Sometimes the buckle came unlatched, like when the dog had been roughhousing. It didn’t break — it just came off.
We never lost it (and we suppose we could have tracked it down with GPS if we had), but that’s a scary thought. It would be horrible if your dog got loose and your phone simply led you to an abandoned collar.
As mentioned above, the location tracking gives you more of a “best guess” rather than pinpoint accuracy.
Surprisingly enough, we don’t think this would be much of an issue if your dog got out, as having a general idea of where to look would be priceless (and would more than justify this thing’s cost).
However, it can get annoying when your phone is constantly blowing up with alerts about your dog’s activity or location, especially when you know she’s sitting right next to you, watching old episodes of Magnum, P.I. (does your dog love that show too, or is it just ours?).
This may be hardly worth mentioning, since it’s likely that the government, Big Business, and Lord knows who else probably already knows everything about you thanks to your phone. Still, though, it’s disconcerting just how much personal information this thing asks for.
And that’s just during setup — imagine how much data you’re giving them about your habits with this thing. It knows where you live, when you take your dog for a walk, and where you usually go.
Also, while some people may feel the need to check up on their dog walker periodically, it feels voyeuristic to do so, especially if they don’t realize the extent to which they’re being tracked.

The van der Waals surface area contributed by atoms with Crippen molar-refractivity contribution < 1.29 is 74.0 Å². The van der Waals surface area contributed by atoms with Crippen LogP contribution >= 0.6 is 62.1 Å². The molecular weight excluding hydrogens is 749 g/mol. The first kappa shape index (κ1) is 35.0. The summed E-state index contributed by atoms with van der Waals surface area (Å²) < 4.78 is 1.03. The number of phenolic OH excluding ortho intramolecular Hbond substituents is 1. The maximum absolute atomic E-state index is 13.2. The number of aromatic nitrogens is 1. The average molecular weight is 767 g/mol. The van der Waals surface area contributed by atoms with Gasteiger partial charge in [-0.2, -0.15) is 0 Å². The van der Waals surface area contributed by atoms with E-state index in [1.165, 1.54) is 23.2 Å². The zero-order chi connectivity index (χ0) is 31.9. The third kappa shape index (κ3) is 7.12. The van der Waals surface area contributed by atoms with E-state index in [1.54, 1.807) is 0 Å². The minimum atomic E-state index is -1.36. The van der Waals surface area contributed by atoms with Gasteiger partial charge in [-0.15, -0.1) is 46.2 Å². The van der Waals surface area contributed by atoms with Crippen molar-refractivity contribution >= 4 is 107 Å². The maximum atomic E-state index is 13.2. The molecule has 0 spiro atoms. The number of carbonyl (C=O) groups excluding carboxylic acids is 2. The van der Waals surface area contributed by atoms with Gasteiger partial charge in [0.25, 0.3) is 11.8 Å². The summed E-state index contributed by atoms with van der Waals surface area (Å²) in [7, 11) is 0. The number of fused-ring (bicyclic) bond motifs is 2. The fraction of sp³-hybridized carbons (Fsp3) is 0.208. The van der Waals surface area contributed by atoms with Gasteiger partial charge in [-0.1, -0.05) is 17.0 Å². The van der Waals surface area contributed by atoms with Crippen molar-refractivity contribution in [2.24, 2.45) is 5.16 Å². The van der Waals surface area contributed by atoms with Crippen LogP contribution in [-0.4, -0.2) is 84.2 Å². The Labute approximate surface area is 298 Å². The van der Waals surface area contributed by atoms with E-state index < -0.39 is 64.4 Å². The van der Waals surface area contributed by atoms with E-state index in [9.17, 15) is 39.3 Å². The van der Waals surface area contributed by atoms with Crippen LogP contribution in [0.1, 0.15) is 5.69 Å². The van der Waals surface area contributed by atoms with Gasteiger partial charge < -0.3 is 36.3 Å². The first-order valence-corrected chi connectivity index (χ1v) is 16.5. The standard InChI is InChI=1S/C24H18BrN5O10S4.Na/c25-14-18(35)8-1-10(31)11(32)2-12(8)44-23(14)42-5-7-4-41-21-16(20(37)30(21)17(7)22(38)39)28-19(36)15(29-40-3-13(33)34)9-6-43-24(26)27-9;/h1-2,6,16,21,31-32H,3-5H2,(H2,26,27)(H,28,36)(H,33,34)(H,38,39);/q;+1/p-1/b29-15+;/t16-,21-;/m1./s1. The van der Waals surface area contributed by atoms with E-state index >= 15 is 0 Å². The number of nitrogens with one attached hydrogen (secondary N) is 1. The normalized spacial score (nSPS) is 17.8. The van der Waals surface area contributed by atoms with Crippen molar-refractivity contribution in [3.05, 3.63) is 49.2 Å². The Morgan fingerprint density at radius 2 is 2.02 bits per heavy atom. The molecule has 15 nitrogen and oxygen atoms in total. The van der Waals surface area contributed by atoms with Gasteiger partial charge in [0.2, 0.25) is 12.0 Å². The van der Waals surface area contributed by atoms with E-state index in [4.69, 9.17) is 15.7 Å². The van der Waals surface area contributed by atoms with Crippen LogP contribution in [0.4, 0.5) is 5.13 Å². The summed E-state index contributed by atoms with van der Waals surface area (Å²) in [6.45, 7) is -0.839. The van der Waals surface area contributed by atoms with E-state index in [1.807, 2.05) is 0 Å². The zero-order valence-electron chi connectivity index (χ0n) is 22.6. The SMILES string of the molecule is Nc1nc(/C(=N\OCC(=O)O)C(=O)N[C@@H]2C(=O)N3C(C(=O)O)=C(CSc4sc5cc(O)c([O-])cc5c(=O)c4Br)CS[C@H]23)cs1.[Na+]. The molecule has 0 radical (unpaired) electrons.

Maybe we’re paranoid, but if someone really is after you, this device will make it easy for them to get you.
Presumably the company figures that anyone willing to drop 150 bucks on a collar won’t balk at paying a C-note every year to keep the thing working.
To us, though, it feels like they’re trying to milk you for every penny, especially given how useless the thing is if you let your subscription lapse. We’d prefer if the subscription simply unlocked more cool features, rather than being necessary for making the whole thing work.
There are a few things you can do without a subscription — but they’re basically limited to telling you where your dog is when she’s home. Hopefully you don’t need a high-tech dog collar to figure that one out.
Also, the subscription is only available in one-year increments, so you don’t have the option of signing up for a few months at a time.
Who Would Benefit from This?
If you’re a gadget-crazed dog owner with plenty of extra cash on hand, there’s little reason not to buy this thing. It works well enough, and it can give you lots of information about your best friend (some of which is actually useful).
Also, if your dog is an accomplished escape artist and you never know if she’ll be safe at home when you get there, it’s worth plunking down the money to keep tabs on her. If nothing else, it should make you feel better when you’re out and about.
Who Should Probably Skip It?
If your dog isn’t the type to run away from home, don’t waste your money.
All the other features are unnecessary, so if you don’t think you’ll ever need to lead a manhunt (doghunt?) for your pet, you’re better off spending that $150 on treats to thank her for being a good girl.
Would We Recommend It?
It’s hard to advocate buying this device. There are other smart collars that allow you to track your dog if she gets lost, and they work just as well for less money.
The extra data it provides isn’t really worth the price you’ll pay, and the app is clunky, so you might have issues accessing that information if you do end up needing it.
However, this isn’t a bad device, and there are certainly situations where you’ll likely thank your lucky stars that you bought it. We just feel those situations are unlikely enough that it’s hard to justify spending this kind of cash on a snazzy dog collar.
Featured Image Credit: Tryfi.com